Charlotte Walter

At this year’s European Film Awards, Tara Karajica spoke with costume designer Charlotte Walter who was honored with the Excellence Award in Costume Design for her work on Kenneth Branagh’s “Belfast.” Her career so far, costumes in “Belfast” and working with Branagh on this particular project and women in film were some of the topics that were touched upon.



Have you always known you wanted to be a costume designer? How did you become one? How did you get into film?

Charlotte Walter: I didn’t always know that I wanted to be a costume designer because when I was really young, it wasn’t even a job that I knew was out there. I knew I wanted to do something within the design and art world. So I went to Art College. And then, I worked for the BBC in Birmingham and did work experience there and just realized that there was an amazing career to be had working within the costume department in TV and film.

You work in film, commercials, TV and editorial. Which one do you prefer? What is the difference in terms of the work process?

C.W.: They’re all very different. The work process is probably similar for film, for TV and commercials. Commercials are very fast and you work within the parameters of what a client wants, but it’s still really satisfying to create something in a fast environment. Film is lovely because you get to talk with the directors, producers, actors, about the story, and you get to create characters really. That’s what I love doing – to costume characters.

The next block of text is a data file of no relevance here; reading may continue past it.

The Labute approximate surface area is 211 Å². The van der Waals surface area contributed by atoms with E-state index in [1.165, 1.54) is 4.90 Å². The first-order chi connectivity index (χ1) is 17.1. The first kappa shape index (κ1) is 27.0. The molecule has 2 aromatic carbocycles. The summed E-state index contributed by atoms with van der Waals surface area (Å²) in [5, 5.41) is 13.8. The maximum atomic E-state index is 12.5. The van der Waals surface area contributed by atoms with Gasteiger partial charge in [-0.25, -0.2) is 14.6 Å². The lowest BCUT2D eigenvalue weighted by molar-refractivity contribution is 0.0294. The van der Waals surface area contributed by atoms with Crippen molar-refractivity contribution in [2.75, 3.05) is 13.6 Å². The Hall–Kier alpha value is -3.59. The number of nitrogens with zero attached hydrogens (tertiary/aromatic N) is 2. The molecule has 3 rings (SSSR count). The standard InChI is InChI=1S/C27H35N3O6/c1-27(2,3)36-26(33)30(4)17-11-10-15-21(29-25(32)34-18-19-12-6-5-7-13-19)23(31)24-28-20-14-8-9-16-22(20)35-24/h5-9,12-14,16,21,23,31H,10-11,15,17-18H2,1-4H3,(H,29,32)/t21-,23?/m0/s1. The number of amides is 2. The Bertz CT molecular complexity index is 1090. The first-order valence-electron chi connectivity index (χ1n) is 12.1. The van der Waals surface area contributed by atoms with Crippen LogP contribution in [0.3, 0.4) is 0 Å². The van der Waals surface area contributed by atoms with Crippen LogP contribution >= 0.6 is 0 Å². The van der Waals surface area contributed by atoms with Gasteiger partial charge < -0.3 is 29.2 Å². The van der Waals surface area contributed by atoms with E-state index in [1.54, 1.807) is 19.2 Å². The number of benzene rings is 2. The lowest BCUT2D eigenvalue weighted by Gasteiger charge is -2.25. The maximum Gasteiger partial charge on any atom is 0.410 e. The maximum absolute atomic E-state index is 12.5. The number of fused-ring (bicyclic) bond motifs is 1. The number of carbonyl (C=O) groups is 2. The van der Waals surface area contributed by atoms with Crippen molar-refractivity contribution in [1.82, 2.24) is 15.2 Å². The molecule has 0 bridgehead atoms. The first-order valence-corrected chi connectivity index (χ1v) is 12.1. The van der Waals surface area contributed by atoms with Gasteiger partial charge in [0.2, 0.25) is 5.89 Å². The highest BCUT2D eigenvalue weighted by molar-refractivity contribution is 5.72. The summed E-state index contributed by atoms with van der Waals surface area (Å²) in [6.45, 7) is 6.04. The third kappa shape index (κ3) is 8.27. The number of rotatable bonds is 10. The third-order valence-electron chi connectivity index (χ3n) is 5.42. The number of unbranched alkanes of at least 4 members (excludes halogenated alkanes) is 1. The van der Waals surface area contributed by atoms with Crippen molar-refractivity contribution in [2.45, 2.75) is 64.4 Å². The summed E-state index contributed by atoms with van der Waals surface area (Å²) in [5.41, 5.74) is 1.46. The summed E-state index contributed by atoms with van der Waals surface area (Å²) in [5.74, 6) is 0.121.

What triggers your creativity and what inspires you when you are working on a costume? How do you get in the zone? What is your work process?

C.W.: I read the script and imagine what the characters would look like. Then, I do research if it’s a period fill, and look at lots and lots of photographs of that period. I looked at many photographs of the late ‘60s for Belfast in Northern Ireland and there was an enormous amount of coverage. Lots of people took photographs of people on the streets, which was fantastically helpful. Also, looking at family photographs and photographs of my family just makes you remember what people wore in the late ‘60s and that it wasn’t all high fashion and London fashion particularly outside of London.